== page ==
In at least some embodiments, the actions further include i) stimulating the patient using the electrical stimulation lead and the working amplitude and working duty cycle at a plurality of test burst frequencies; j) observing a response for each of the plurality of test burst frequencies; k) selecting a working burst frequency based on the responses from a group consisting of the plurality of test burst frequencies and, optionally, a default burst frequency; and l) stimulating the patient using the electrical stimulation lead, the working amplitude, and the working burst frequency.

In at least some embodiments, receive a response for each of the test stimulation amplitudes includes receive a score of a response for each of the test stimulation amplitudes. In at least some embodiments, receive a response for each of the test duty cycles includes receive a score of a response for each of the test duty cycles.

BRIEF DESCRIPTION OF THE DRAWINGS

Non-limiting and non-exhaustive embodiments of the present invention are described with reference to the following drawings. In the drawings, like reference numerals refer to like parts throughout the various figures unless otherwise specified.

For a better understanding of the present invention, reference will be made to the following Detailed Description, which is to be read in association with the accompanying drawings, wherein:

FIG. 1 is a schematic view of one embodiment of an electrical stimulation system that includes a paddle lead electrically coupled to a control module, according to the invention;

FIG. 2 is a schematic view of one embodiment of an electrical stimulation system that includes a percutaneous lead electrically coupled to a control module, according to the invention;

FIG. 3A is a schematic view of one embodiment of the control module of FIG. 1 and two elongated members of a lead assembly, the control module defining two lead-assembly ports configured for receiving the two elongated members of the lead assembly, the control module, according to the invention;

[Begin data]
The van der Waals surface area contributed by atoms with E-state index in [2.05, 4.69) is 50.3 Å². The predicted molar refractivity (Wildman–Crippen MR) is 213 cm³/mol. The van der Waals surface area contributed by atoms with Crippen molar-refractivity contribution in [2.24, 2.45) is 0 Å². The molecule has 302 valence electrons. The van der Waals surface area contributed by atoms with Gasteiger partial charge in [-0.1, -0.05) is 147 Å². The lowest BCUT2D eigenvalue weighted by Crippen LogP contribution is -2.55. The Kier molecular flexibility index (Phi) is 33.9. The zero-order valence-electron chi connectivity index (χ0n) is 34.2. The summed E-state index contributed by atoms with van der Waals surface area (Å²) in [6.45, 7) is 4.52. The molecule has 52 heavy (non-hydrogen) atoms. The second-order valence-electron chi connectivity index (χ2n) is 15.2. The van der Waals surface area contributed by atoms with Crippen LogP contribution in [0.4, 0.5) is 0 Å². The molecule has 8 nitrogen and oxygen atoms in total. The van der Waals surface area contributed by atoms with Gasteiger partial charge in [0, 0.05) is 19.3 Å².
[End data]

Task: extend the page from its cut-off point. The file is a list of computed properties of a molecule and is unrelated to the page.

FIG. 3B is a schematic view of another embodiment of the control module of FIG. 1, the control module defining four lead-assembly ports configured for receiving up to four elongated members of one or more lead assemblies, the control module, according to the invention;

FIG. 3C is a schematic view of one embodiment of an elongated member of the lead assembly of FIG. 3A and a lead extension coupled to the control module of FIG. 1, the lead extension configured to receive the elongated member, according to the invention;

FIG. 4 is schematic overview of one embodiment of components of a stimulation system, including an electronic subassembly disposed within a control module, according to the invention;

FIG. 5 is a schematic view of one embodiment of a trial stimulation system that includes a lead that is at least partially inserted into a patient and is coupleable to an external trial stimulator, according to the invention;

FIG. 6 is a flowchart of one embodiment of a procedure for electrical stimulation of a patient to identify a working amplitude and a working duty cycle, according to the invention;

FIG. 7 is a flowchart of another embodiment of a procedure for electrical stimulation of a patient to identify a working amplitude, according to the invention;

FIG. 8 is a flowchart of a further embodiment of a procedure for electrical stimulation of a patient to identify a working duty cycle, according to the invention;

FIG. 9 is a flowchart of yet another embodiment of a procedure for electrical stimulation of a patient to identify a working amplitude, according to the invention;

FIG. 10 is a flowchart of a further embodiment of a procedure for electrical stimulation of a patient to identify a working duty cycle, according to the invention; and

FIG. 11 is a flowchart of an embodiment of a procedure for electrical stimulation of a patient to identify a working burst frequency, according to the invention.

DETAILED DESCRIPTION

The present invention is directed to the area of electrical stimulation systems and methods of using the systems. The present invention is also directed to systems and methods for providing therapy using electrical stimulation generated from electrical stimulation systems to disrupt undesired neural activity through desynchronization of action potential propagation along patient tissue.

Suitable implantable electrical stimulation systems include, but are not limited to, an electrode lead (“lead”) with one or more electrodes disposed on a distal end of the lead and one or more terminals disposed on one or more proximal ends of the lead. Leads include, for example, deep brain stimulation leads, spinal cord stimulation leads, percutaneous leads, paddle leads, and cuff leads. Examples of electrical stimulation systems with leads are found in, for example, U.S. Pat. Nos. 6,181,969; 6,516,227; 6,609,029; 6,609,032; 6,741,892; 7,244,150; 7,450,997; 7,672,734; 7,761,165; 7,783,359; 7,792,590; 7,809,446; 7,949,395; 7,974,706; 8,175,710; 8,224,450; 8,271,094; 8,295,944; 8,364,278; and 8,391,985; U.S. Patent Applications Publication Nos. 2007/0150036; 2009/0187222; 2009/0276021; 2010/0076535; 2010/0268298; 2011/0004267; 2011/0078900; 2011/0130817; 2011/0130818; 2011/0238129; 2011/0313500; 2012/0016378; 2012/0046710; 2012/0071949; 2012/0165911; 2012/0197375; 2012/0203316; 2012/0203320; 2012/0203321; 2012/0316615; and 2013/0105071; and U.S. patent application Ser. Nos. 12/177,823 and 13/750,725, all of which are incorporated by reference.